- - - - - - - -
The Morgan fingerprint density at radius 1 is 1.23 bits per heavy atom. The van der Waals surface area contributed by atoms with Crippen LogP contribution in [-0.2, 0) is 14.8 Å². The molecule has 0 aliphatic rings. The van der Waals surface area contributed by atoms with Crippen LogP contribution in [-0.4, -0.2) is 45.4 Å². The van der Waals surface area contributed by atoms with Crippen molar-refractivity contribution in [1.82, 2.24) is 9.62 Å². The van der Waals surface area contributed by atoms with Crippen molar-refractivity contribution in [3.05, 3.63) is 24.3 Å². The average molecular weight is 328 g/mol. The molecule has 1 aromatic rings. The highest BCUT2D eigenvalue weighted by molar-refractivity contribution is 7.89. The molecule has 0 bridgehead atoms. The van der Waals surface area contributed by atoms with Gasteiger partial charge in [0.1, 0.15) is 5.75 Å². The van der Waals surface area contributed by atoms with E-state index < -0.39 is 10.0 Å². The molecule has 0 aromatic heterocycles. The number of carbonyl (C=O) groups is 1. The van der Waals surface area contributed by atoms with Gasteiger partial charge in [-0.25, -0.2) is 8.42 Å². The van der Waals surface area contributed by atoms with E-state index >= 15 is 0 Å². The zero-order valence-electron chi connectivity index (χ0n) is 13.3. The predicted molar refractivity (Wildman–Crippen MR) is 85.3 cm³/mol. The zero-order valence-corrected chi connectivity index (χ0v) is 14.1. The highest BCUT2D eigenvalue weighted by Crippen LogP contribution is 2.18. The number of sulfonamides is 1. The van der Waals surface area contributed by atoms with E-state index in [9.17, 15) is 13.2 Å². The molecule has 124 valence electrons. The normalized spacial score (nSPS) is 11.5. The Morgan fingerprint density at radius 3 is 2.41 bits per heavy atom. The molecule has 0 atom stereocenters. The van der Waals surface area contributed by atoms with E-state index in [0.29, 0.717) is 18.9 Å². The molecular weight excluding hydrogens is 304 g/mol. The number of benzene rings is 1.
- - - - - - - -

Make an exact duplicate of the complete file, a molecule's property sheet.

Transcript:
The Morgan fingerprint density at radius 1 is 1.23 bits per heavy atom. The van der Waals surface area contributed by atoms with Crippen LogP contribution in [-0.2, 0) is 14.8 Å². The molecule has 0 aliphatic rings. The van der Waals surface area contributed by atoms with Crippen LogP contribution in [-0.4, -0.2) is 45.4 Å². The van der Waals surface area contributed by atoms with Crippen molar-refractivity contribution in [1.82, 2.24) is 9.62 Å². The van der Waals surface area contributed by atoms with Crippen molar-refractivity contribution in [3.05, 3.63) is 24.3 Å². The average molecular weight is 328 g/mol. The molecule has 1 aromatic rings. The highest BCUT2D eigenvalue weighted by molar-refractivity contribution is 7.89. The molecule has 0 bridgehead atoms. The van der Waals surface area contributed by atoms with Gasteiger partial charge in [0.1, 0.15) is 5.75 Å². The van der Waals surface area contributed by atoms with E-state index < -0.39 is 10.0 Å². The molecule has 0 aromatic heterocycles. The number of carbonyl (C=O) groups is 1. The van der Waals surface area contributed by atoms with Gasteiger partial charge in [-0.25, -0.2) is 8.42 Å². The van der Waals surface area contributed by atoms with E-state index >= 15 is 0 Å². The zero-order valence-electron chi connectivity index (χ0n) is 13.3. The predicted molar refractivity (Wildman–Crippen MR) is 85.3 cm³/mol. The zero-order valence-corrected chi connectivity index (χ0v) is 14.1. The highest BCUT2D eigenvalue weighted by Crippen LogP contribution is 2.18. The number of sulfonamides is 1. The van der Waals surface area contributed by atoms with E-state index in [9.17, 15) is 13.2 Å². The molecule has 124 valence electrons. The normalized spacial score (nSPS) is 11.5. The Morgan fingerprint density at radius 3 is 2.41 bits per heavy atom. The molecule has 0 atom stereocenters. The van der Waals surface area contributed by atoms with E-state index in [0.29, 0.717) is 18.9 Å². The molecular weight excluding hydrogens is 304 g/mol. The number of benzene rings is 1.